This was one of the great events of my life, as dazzling as first love. I had not imagined that there was anything so delicious in the world. Next came the thrill of deductive reason- ing, and by 16 he was ruling his life by Hedonism. His arrival at Cambridge with a mathematical scholarship gives an opening for Caroline Moorehead's talent for vivid description: Bertie himself 'like a French abbe', Bob Trevelyan, 'a charming young woolly bear,' the gnomelike Charlie Sanger, 'the kindest man in the world', the wizard G. E. Moore himself, and many more, are seen in the heightened atmosphere of the Apostles and the Moral Sciences Club.

By the end of his undergraduate career Russell had gained a double first in mathematics and moral sciences, and had become an agnostic. He had also begun to collaborate with Professor Whitehead in their monumental Principia Mathematica, and was soon lecturing regularly at Trinity, as well as writing an excellent little book for the general reader called Problems of Philosophy. Meanwhile, he had chosen his first wife — the handsome, infinitely kind and tactless Alys Pearsall-Smith. He wrote her his first love letters, but found the Quaker wedding 'disgusting' and Alys's heavy nightgown 'unappetising'. She got increasingly on his nerves until he took his famous bicycle ride which convinced him he no longer loved her. The year 1914 changed Russell's angle of vision towards politics and such subjects as education, marriage and conscientious objection. He was horrified by war fervour:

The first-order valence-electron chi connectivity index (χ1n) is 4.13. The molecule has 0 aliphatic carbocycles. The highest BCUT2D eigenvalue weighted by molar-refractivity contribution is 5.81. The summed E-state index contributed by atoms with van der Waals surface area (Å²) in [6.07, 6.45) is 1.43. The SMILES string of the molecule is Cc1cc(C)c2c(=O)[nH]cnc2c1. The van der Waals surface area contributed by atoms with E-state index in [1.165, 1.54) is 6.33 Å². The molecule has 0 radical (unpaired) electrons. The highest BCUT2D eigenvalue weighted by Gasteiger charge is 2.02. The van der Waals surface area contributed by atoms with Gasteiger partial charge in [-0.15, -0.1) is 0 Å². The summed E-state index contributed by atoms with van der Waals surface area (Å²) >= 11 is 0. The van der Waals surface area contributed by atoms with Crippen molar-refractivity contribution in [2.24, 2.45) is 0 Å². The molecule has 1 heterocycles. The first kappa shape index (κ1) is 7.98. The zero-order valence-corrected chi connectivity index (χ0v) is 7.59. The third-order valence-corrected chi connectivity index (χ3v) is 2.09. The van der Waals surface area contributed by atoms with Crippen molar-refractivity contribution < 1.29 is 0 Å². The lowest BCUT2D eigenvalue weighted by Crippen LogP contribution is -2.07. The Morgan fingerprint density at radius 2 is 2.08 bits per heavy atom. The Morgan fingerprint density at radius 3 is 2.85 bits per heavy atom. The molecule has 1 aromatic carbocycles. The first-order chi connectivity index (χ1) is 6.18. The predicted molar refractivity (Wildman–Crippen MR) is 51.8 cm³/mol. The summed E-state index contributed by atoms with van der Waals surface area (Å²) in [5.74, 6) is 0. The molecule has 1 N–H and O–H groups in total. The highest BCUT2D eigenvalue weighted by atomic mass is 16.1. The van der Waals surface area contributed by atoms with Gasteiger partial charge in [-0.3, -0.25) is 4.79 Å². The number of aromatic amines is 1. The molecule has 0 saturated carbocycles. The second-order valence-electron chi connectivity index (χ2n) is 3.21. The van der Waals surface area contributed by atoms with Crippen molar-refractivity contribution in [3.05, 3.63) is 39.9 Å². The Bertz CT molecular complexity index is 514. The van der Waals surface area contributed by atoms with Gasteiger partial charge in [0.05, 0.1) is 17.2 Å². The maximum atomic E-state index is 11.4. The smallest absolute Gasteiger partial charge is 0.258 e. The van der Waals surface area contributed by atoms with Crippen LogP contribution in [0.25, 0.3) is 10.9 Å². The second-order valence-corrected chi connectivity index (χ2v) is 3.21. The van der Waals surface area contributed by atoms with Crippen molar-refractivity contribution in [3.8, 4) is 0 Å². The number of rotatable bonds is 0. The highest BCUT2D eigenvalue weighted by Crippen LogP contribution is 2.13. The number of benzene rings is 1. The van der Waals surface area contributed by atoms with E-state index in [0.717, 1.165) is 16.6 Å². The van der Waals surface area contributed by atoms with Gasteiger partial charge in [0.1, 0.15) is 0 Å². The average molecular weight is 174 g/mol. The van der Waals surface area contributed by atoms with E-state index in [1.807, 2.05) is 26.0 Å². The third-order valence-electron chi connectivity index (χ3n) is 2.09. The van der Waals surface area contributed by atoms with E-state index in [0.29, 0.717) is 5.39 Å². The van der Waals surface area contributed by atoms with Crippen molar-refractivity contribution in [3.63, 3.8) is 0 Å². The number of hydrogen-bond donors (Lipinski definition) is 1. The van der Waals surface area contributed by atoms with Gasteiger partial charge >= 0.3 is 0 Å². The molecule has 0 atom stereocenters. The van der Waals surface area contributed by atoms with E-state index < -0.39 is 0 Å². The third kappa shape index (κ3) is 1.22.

People enjoy it because it is exciting and makes them feel brave and grand . . . They forget that war is mad horror, and that almost nothing can justify it.

His propaganda had the courage of his convictions: it cost him his fellowship and gained him six months in Brixton jail. He was consistent when he backed this up later with active support of CND. Many people who know that he went on a delegation to communist Russia forget that he came away loathing the Bolshevik regime. His educational theories found expression in creating Beacon Hill School with his second wife, Dora, for their two children's benefit. There is a hilarious chapter about this, taken from survivors' tales. Ironically, the Russells tried so hard not to favour their own children that they effectively deprived them of having any parents, and made them very unhappy. We are left with a comic picture of Russell trying to make the children 'regular' by sitting on the lavatory, his trousers round his ankles, surrounded by children on their pots. When these tipped over, no fuss was made. In due course Bertie made short work of both school and marriage, a bicycle even playing its part once more in the installa- tion of wife number three, Patricia (Teter') Spence, a beautiful, sulky Oxford under- graduate. It took 14 years more for him to find his greatest happiness in his last marriage, to Edith Finch.

Caroline Moorehead has kept to her declared purpose, to write about

Russell's character and ideas, about his friends and the women he loved, about the causes he fought for and the sense of wonder and eloquence he brought to everything he touched.

I closed the book with the feeling that I had been reading about six very full lives, not only one, and also remembering a remark of Bertie's old age which has always given me pleasure:

All my life I have been convinced of the value of two things — kindness and clear thinking.